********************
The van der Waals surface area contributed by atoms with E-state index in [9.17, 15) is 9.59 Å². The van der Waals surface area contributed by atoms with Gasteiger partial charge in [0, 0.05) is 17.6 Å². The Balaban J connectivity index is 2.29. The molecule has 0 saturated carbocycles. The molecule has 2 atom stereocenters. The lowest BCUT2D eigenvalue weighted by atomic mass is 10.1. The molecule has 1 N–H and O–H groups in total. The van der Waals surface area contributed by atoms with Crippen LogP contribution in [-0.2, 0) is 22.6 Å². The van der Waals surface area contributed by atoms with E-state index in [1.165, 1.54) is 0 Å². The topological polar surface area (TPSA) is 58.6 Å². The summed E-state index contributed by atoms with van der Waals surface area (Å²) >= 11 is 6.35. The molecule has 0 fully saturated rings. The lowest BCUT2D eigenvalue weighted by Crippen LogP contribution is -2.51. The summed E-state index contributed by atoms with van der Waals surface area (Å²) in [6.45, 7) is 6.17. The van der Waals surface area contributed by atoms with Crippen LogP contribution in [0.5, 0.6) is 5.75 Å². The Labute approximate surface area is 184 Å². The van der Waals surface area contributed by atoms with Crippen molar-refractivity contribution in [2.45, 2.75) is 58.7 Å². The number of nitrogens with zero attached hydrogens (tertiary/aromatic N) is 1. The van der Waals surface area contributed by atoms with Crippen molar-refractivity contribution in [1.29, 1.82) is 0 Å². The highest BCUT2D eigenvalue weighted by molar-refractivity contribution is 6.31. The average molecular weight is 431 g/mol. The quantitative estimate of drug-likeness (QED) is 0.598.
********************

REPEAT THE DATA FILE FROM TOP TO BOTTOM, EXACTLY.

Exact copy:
The van der Waals surface area contributed by atoms with E-state index in [9.17, 15) is 9.59 Å². The van der Waals surface area contributed by atoms with Gasteiger partial charge in [0, 0.05) is 17.6 Å². The Balaban J connectivity index is 2.29. The molecule has 0 saturated carbocycles. The molecule has 2 atom stereocenters. The lowest BCUT2D eigenvalue weighted by atomic mass is 10.1. The molecule has 1 N–H and O–H groups in total. The van der Waals surface area contributed by atoms with Crippen LogP contribution in [-0.2, 0) is 22.6 Å². The van der Waals surface area contributed by atoms with E-state index in [1.165, 1.54) is 0 Å². The topological polar surface area (TPSA) is 58.6 Å². The summed E-state index contributed by atoms with van der Waals surface area (Å²) >= 11 is 6.35. The molecule has 0 fully saturated rings. The lowest BCUT2D eigenvalue weighted by Crippen LogP contribution is -2.51. The summed E-state index contributed by atoms with van der Waals surface area (Å²) in [6.45, 7) is 6.17. The van der Waals surface area contributed by atoms with Crippen LogP contribution in [0.5, 0.6) is 5.75 Å². The Labute approximate surface area is 184 Å². The van der Waals surface area contributed by atoms with Crippen molar-refractivity contribution in [2.45, 2.75) is 58.7 Å². The number of nitrogens with zero attached hydrogens (tertiary/aromatic N) is 1. The van der Waals surface area contributed by atoms with Crippen molar-refractivity contribution in [1.29, 1.82) is 0 Å². The highest BCUT2D eigenvalue weighted by molar-refractivity contribution is 6.31. The average molecular weight is 431 g/mol. The quantitative estimate of drug-likeness (QED) is 0.598.